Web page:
Here I was, telling my husband that this week’s topic has apparently been thought of by me, but, ” I have no idea of what to say, except… and… then… oh, and there’s…”.
I didn’t think I had much to say. After all, it was my sister who was just seventeen,(you know what I mean), when the Beatles, Stones, Herman’s Hermits, et al, invaded and my parents shelled out good money for her to see their shows. I was too young. As I grew the situation changed and my taste is pretty eclectic in music, but I wasn’t clamoring to see anyone in particular.
I have taken my sons to some piano, piano and harp-type quiet concerts when they were young and studying the piano and we went to plays and recitals. Music, singing, theater of any sort is so different from any recording or movie, but there is nothing to write about those concerts/performances. I have gone the last few years with my grandchildren’s ‘Strings’ class to see the Louisville Symphony Orchestra do concerts for students. Last years was an all Early American music program and it was very educational. You wouldn’t believe where many familiar pieces of music began. This year’s concert was centered more on music-education, as they showed on screens before and after the music how the same notes in different keys and styles made a difference in the moods of the pieces. They closed with the “Grand March” from Star Wars and I don’t care how good of a recording you have heard, hearing in in a concert hall, in person, fully orchestrated, was a real experience. I urge you if you ever get a chance, go to a live concert.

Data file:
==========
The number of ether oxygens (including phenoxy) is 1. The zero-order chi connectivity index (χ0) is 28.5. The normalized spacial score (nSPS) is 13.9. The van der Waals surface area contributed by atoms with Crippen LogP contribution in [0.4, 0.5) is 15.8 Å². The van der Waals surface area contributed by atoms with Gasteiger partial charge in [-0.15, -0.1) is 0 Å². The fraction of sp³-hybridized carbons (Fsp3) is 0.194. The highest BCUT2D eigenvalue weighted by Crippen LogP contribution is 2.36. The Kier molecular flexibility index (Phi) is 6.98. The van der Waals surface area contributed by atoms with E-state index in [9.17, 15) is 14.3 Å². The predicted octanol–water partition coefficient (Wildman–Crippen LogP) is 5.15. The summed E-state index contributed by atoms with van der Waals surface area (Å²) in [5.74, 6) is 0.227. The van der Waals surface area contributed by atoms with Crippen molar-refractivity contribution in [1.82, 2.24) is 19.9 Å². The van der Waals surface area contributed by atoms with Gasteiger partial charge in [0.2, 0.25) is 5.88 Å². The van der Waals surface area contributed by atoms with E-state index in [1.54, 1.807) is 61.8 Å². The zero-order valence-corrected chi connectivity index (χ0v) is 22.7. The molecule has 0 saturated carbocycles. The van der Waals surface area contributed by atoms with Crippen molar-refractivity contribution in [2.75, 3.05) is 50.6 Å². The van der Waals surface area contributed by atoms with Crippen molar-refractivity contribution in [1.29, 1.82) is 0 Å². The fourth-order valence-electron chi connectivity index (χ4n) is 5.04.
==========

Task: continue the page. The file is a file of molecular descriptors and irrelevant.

As I said, my taste in music is quite varied, I probably like a little of every kind of music and a lot of some.
Having said that, I was not a major Country Music fan for the first part of my life. My sister had become a big fan and once she met a family who owned a country station in the Washington, DC area, we all became friends. (The father owned the station, a couple of the grown children worked there. He was a Greek-American, the mother ‘s background was Scottish. Strangely, the kids came out well, even though the marriage did not last.) And my appreciation of some Country music grew.